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With the promotion of Laura Witte to General Counsel at $108 billion Cargill, more has come out about that huge conglomerate and its legal group. According to Corp. Counsel, July 2011 at 38, the company has 131,000 workers spread across 66 countries. Of the 200 lawyers in-house, 120 of them are located in 30 different countries outside the United States.

To have 6 out of 10 lawyers internationally based places Cargill at the high end of that particular benchmark. Witte puts it well: “Our legal team footprint really matches the footprint of the businesses and the company.”

With 655 workers per lawyer, the ratio for Cargill has dropped significantly since 2008. Finally, at 1.8 lawyers in-house per billion dollars of revenue, Cargill – quintessentially a commodities and business-to-business enterprise – not surprisingly ranks very low on legal staff as a percentage of revenue.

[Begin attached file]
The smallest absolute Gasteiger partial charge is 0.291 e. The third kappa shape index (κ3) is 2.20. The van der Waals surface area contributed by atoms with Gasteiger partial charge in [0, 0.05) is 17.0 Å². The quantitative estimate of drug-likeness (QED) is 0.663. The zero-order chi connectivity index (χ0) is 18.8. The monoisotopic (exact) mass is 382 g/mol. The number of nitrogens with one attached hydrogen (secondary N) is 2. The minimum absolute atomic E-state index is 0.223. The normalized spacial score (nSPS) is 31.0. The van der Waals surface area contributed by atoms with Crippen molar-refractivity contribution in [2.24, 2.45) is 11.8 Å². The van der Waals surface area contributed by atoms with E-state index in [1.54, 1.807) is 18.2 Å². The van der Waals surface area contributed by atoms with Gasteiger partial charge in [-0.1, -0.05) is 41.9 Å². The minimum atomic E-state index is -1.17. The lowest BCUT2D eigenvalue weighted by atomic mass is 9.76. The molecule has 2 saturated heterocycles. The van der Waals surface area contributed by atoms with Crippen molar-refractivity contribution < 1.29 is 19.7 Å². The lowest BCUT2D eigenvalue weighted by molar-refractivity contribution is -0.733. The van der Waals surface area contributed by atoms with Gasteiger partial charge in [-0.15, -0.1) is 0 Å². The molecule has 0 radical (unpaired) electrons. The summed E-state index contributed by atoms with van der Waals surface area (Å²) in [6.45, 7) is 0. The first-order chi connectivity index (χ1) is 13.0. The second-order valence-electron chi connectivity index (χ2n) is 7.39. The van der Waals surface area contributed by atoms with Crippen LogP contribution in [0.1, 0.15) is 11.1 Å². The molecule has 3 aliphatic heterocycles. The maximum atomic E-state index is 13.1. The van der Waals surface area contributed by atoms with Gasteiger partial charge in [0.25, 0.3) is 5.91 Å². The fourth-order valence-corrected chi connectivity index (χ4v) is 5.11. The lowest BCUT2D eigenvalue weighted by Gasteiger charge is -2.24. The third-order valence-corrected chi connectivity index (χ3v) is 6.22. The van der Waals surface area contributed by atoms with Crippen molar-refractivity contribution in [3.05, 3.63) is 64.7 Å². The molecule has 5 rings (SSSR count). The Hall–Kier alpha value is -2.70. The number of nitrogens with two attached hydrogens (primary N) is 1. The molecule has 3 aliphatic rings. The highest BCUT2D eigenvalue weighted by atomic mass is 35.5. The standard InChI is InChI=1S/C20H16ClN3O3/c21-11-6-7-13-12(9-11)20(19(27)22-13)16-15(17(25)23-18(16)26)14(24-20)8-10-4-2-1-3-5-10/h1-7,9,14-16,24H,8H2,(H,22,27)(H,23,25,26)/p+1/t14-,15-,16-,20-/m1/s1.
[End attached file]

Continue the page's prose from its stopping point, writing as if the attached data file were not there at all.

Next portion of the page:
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Although I don’t speak Portuguese, I hope I correctly translated a post on the LinkedIn site of FDJUR, hosted by Jose Nilton Cardoso. He asked the group’s members a question along these lines. “The structure of the law department in your company might include other functions. Of the following, where you can check more than one, which functions fall under the law department?” 35 respondents marked a total of 78 items from the multiple choice list (the Portuguese is in brackets).

Government Relations [Relações Governamentais/Institucionais] 13 (37%)

Government RFP bids [Licitações] 13 (37%)

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Several of the functions that are “on the bubble” for law departments or are more typically handled outside the department have significant process elements. With contract administration, to take one, the legal counsel is a smallish part, but tracking, database entry, distribution, and calendaring are repetitive tasks. Likewise for compliance, where the auditing, training and checking are heavily process oriented. Or with both import-export compliance and anti-counterfeiting or anti-piracy, some legal issues arise but mostly the work involves day-to-day monitoring, paperwork, coordination with non-lawyers and other process steps.

Lawyers give counsel; others should handle processes.